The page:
We are currently in the middle of an AAA game release storm. Assassin’s Creed: Syndicate came out two weeks ago and in the week just gone; we have seen both Fallout 4 and Rise of the Tomb Raider. While these are highly enjoyable experiences, it is also good to take a step back and look at the smaller, independent releases. Today, I would like to share five of my favourites.
- The Curious Expedition
There once was a time when the cool thing to do was to set out into the world and discover its secrets. In The Curious Expedition, you play as a one of a number of famous historical figures as you race to successfully complete six expeditions with the highest score at the end. You move your intrepid party around a procedurally generated map, encountering wild beasts, natural landmarks and native tribes. However, it is a risk vs reward game and you must keep an eye on your sanity meter, which is depleted through movement. Bad things begin to happen if you continue to travel on zero sanity. The graphics are wonderfully retro and the cast of playable characters is diverse.
- Renowned Explorers: International Society
Fancy your exploration a little more Oregon Trail? In Renowned Explorers: International Society, you build a three person team from a choice of twenty characters are set off to become the world’s greatest explorer. You have five expeditions to do it in and each ‘level’ offers two new expeditions to choose from. You attack in turn based combat in three areas- physical, devious and friendly which give buffs and debuffs depending on your overall attitude vs. your opponent’s attitude. As with Oregon Trail, Organ Trail and Orion trail, you come up against adventure wheels which add flavour to your expeditions. The cast of characters is quirky and each character plays in a different way. The game is also genuinely challenging, meaning that you will have to sit back and think rather than rush in and attack.
- The Flame in the Flood
Survival games are meant to be challenging and in a similar vein to The Long Dark, The Flame in the Flood will challenge you. You play a young girl called Scout and have traverse a river on a rickety raft, stopping off at isolated islands to find supplies. Easy enough right? No. Because EVERYTHING WANTS YOU DEAD. Any injuries or ailments you receive must be received as you only have a limited amount of time before the thing worsens. Untreated cuts become infected; untreated gut pain becomes intestinal parasites. If you do not invest in this game, it will unforgivingly punish you. However, the fun lies in the challenge and the gorgeous artwork of this early access game. If you concentrate and conserve and plan, you will do just fine…probably.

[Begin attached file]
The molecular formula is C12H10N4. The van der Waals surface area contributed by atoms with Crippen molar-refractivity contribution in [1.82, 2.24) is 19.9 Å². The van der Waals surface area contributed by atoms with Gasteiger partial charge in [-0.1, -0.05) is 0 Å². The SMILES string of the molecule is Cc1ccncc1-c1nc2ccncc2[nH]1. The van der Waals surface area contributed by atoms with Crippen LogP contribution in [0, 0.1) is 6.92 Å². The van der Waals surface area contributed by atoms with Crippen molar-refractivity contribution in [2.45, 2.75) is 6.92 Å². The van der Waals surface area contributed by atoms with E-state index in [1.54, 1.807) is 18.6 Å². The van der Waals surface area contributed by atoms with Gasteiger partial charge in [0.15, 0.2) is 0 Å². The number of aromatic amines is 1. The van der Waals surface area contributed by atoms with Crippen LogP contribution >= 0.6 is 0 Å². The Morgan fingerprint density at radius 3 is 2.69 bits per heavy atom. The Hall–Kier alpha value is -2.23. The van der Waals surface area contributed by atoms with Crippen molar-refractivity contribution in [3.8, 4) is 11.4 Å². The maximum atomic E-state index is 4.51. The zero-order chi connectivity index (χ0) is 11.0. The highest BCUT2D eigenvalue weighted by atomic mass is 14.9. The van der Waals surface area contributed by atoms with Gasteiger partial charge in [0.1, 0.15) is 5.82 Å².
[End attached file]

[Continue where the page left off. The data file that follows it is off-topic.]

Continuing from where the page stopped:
- Guild of Dungeoneering
Ever played D&D and wanted to skip four campaigns so you were in charge of your own guild of exploration? Well that’s what Guild of Dungeoneering allows you to do. You start a rival guild to a successful existing group and proceed to work your way through dungeons with a group of walking archetypes. You build a deck on each level and use the cards to dispatch monsters, which you choose where to place as you build the dungeon card by card to suit your specific needs. The artwork is simplistic yet effective and the narrator is so sassy you will want to beat him with his damn harp…
- Never Alone (Kisima Ingitchuna)
I love this game. I find the Native American/First Nation cultures absolutely fascinating. However, they are rarely depicted accurately in popular culture or even widely discussed or known about outside the United States. Never Alone follows the beautiful myth of a Native Alaskan girl who must find her way home after a great blizzard, along with the help of an artic fox spirit. The cut scenes take the form of animated illustrations as the story is slowly unfolded and progression through the game provides access to clips from a short documentary about Native Americans in Alaska. The game is absolutely stunning and can be played in local co-op as well. Furthermore, it is isn’t a simple walk in the park and provides a manageable yet achievement-providing challenge.
I would like to close with a brief statement completely unrelated to today’s topic. As many of you are aware, I am not one to keep my opinions to myself and have spoken about politics and world issues on this blog before. This is why it may surprise some of you that today’s blog is not about the tragedy in Paris that occurred on Friday night. The simple reason is that I have no words to describe how I feel. Sure, I could write hundreds, maybe thousands of words about the situation and my personal opinion but when it comes to a tragedy of this magnitude, I would prefer to keep my opinion to myself.